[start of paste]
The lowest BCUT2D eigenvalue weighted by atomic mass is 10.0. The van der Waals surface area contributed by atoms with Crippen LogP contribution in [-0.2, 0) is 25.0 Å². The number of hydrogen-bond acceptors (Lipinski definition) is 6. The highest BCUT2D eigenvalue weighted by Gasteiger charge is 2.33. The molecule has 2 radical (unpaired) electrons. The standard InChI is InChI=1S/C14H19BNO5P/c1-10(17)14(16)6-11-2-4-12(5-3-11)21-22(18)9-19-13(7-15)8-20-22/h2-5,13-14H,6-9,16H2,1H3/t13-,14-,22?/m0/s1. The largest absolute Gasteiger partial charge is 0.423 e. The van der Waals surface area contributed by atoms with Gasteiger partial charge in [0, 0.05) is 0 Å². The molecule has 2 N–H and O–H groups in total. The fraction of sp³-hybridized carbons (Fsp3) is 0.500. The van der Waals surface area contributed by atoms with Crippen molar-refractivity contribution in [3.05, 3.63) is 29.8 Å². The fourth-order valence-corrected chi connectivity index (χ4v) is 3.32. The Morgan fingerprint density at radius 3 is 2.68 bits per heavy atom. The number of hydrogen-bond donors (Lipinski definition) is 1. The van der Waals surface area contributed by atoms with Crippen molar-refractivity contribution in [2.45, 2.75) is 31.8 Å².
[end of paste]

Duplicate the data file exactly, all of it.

The lowest BCUT2D eigenvalue weighted by atomic mass is 10.0. The van der Waals surface area contributed by atoms with Crippen LogP contribution in [-0.2, 0) is 25.0 Å². The number of hydrogen-bond acceptors (Lipinski definition) is 6. The highest BCUT2D eigenvalue weighted by Gasteiger charge is 2.33. The molecule has 2 radical (unpaired) electrons. The standard InChI is InChI=1S/C14H19BNO5P/c1-10(17)14(16)6-11-2-4-12(5-3-11)21-22(18)9-19-13(7-15)8-20-22/h2-5,13-14H,6-9,16H2,1H3/t13-,14-,22?/m0/s1. The largest absolute Gasteiger partial charge is 0.423 e. The van der Waals surface area contributed by atoms with Gasteiger partial charge in [0, 0.05) is 0 Å². The molecule has 2 N–H and O–H groups in total. The fraction of sp³-hybridized carbons (Fsp3) is 0.500. The van der Waals surface area contributed by atoms with Crippen molar-refractivity contribution in [3.05, 3.63) is 29.8 Å². The fourth-order valence-corrected chi connectivity index (χ4v) is 3.32. The Morgan fingerprint density at radius 3 is 2.68 bits per heavy atom. The number of hydrogen-bond donors (Lipinski definition) is 1. The van der Waals surface area contributed by atoms with Crippen molar-refractivity contribution in [2.45, 2.75) is 31.8 Å².